The president of South Korea has called for a ban on the country’s tradition of eating dog meat.
Moon Jae-in said that the ‘time has come’ to put an end to the internationally embarrassing practice.
Dog meant consumption in South Korea is steadily declining, with more people viewing dogs as companions rather than livestock. It is growingly unpopular among the country’s young people, and in recent years there has been significant pressure from angry animal rights activists.
That said, it is believed that there are roughly 1 million dogs eaten there every year. The practice itself dates back to the first century A.D on the Korean peninsula and is still common place today.
According to a presidential spokesperson, Moon Jae-in raised the issue during a weekly meeting with the country’s prime minister, Kim Boo-kyum, on Monday.
“Hasn’t the time come to prudently consider prohibiting dog meat consumption?” Moon Jae-in is said to have asked.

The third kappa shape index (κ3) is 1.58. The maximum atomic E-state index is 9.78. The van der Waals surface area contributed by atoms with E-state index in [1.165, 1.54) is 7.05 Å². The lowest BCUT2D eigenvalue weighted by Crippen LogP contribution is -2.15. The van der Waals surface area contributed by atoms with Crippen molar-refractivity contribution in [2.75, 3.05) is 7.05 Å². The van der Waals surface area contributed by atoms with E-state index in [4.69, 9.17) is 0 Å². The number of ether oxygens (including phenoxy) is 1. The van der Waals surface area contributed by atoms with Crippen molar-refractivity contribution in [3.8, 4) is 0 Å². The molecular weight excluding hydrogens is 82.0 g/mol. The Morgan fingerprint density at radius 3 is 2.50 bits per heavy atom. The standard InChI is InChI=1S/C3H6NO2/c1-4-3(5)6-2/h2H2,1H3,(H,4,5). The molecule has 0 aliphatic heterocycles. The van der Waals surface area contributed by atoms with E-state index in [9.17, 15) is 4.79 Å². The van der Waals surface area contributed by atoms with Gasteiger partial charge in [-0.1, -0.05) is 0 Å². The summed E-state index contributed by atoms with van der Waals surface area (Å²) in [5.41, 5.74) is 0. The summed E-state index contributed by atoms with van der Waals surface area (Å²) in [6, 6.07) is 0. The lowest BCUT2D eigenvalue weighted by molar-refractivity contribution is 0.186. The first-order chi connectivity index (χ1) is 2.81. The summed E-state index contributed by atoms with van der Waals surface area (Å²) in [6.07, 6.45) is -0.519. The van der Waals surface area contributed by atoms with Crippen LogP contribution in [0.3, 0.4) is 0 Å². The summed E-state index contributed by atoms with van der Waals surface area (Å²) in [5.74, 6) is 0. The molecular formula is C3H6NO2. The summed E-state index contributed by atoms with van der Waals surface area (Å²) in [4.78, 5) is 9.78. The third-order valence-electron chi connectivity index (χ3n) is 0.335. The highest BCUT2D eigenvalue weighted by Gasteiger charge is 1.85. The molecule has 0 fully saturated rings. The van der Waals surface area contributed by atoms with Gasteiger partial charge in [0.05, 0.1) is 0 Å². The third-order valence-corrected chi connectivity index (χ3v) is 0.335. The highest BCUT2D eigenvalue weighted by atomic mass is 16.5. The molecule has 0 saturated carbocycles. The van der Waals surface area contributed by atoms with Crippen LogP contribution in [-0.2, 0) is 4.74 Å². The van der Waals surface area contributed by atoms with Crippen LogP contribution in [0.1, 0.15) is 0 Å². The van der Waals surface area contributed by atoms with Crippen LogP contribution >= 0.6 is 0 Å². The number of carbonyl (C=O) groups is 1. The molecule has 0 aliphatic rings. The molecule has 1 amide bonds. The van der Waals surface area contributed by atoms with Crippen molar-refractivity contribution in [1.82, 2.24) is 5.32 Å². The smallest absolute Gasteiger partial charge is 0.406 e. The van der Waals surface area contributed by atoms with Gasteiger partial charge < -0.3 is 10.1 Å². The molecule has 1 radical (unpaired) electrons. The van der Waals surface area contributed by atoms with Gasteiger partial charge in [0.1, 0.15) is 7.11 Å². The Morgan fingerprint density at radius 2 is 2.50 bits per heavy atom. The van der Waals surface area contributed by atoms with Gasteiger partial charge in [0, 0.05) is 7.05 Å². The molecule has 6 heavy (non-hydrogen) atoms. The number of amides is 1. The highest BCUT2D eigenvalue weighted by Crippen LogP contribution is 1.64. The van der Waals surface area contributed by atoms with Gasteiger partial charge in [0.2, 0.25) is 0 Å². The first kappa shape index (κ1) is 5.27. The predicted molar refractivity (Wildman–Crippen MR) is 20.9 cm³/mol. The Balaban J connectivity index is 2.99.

The remarks were made during a discussion about improving the care system for abandoned pets. South Korea’s current animal protection laws aim to prevent the cruel slaughter of cats and dogs but do not directly impact the consumption of their meat.
In June 2018 a South Korean municipal court ruled that killing dogs for their meat was illegal, but again this did not make consumption illegal.
The current laws are often used by authorities to shut down embarrassing establishments before international events, including dog farms and dog meat restaurants. This was done before the 2018 Winter Olympics in Pyeongchang.
President Moon Jae-in is among the growing amount of people welcoming dogs into their home in South Korea.
During his presidential campaign he pledged to adopt a rescue dog, Tory, if he won, and it became the first rescue dog to get into the Blue House (South Korea’s executive office).
The dog fanatic also has a number of other pooches at his presidential residence.
For the latest breaking news and stories from across the globe from the Central Recorder, sign up for our newsletter by clicking here.